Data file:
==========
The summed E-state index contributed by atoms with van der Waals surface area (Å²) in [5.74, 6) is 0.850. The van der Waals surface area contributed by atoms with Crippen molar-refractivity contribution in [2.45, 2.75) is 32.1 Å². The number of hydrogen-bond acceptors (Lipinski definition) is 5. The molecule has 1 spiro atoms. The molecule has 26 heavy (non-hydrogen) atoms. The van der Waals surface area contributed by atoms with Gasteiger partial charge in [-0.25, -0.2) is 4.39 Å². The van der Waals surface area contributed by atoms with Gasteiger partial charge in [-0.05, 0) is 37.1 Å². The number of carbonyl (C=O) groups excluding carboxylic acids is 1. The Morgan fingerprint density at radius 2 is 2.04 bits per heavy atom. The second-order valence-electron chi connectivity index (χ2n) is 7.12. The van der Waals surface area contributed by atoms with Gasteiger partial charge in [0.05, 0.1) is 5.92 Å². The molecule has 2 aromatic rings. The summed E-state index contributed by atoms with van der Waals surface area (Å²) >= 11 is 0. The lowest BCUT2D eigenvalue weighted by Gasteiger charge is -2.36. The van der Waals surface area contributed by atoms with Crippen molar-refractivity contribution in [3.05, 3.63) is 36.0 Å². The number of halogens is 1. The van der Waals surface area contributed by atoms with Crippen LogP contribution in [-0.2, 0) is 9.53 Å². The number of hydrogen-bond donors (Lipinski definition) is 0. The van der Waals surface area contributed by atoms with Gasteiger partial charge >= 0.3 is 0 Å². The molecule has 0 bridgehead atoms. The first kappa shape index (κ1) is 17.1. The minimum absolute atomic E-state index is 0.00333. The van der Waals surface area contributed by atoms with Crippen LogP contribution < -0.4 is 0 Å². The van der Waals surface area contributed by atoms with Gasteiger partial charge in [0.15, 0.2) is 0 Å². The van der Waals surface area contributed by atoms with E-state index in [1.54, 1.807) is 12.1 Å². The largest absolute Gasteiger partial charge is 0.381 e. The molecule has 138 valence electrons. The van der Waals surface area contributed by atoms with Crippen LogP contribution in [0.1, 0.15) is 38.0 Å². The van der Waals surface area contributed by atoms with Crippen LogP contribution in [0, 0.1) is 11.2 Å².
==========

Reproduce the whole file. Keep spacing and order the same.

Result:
The summed E-state index contributed by atoms with van der Waals surface area (Å²) in [5.74, 6) is 0.850. The van der Waals surface area contributed by atoms with Crippen molar-refractivity contribution in [2.45, 2.75) is 32.1 Å². The number of hydrogen-bond acceptors (Lipinski definition) is 5. The molecule has 1 spiro atoms. The molecule has 26 heavy (non-hydrogen) atoms. The van der Waals surface area contributed by atoms with Gasteiger partial charge in [-0.25, -0.2) is 4.39 Å². The van der Waals surface area contributed by atoms with Gasteiger partial charge in [-0.05, 0) is 37.1 Å². The number of carbonyl (C=O) groups excluding carboxylic acids is 1. The Morgan fingerprint density at radius 2 is 2.04 bits per heavy atom. The second-order valence-electron chi connectivity index (χ2n) is 7.12. The van der Waals surface area contributed by atoms with Gasteiger partial charge in [0.05, 0.1) is 5.92 Å². The molecule has 2 aromatic rings. The summed E-state index contributed by atoms with van der Waals surface area (Å²) >= 11 is 0. The lowest BCUT2D eigenvalue weighted by Gasteiger charge is -2.36. The van der Waals surface area contributed by atoms with Crippen molar-refractivity contribution in [3.05, 3.63) is 36.0 Å². The number of halogens is 1. The van der Waals surface area contributed by atoms with Crippen LogP contribution in [-0.2, 0) is 9.53 Å². The number of hydrogen-bond donors (Lipinski definition) is 0. The van der Waals surface area contributed by atoms with Gasteiger partial charge >= 0.3 is 0 Å². The molecule has 0 bridgehead atoms. The first kappa shape index (κ1) is 17.1. The minimum absolute atomic E-state index is 0.00333. The van der Waals surface area contributed by atoms with Crippen LogP contribution < -0.4 is 0 Å². The van der Waals surface area contributed by atoms with Gasteiger partial charge in [0.15, 0.2) is 0 Å². The van der Waals surface area contributed by atoms with E-state index in [1.54, 1.807) is 12.1 Å². The largest absolute Gasteiger partial charge is 0.381 e. The molecule has 138 valence electrons. The van der Waals surface area contributed by atoms with Crippen LogP contribution in [0.1, 0.15) is 38.0 Å². The van der Waals surface area contributed by atoms with Crippen LogP contribution in [0, 0.1) is 11.2 Å².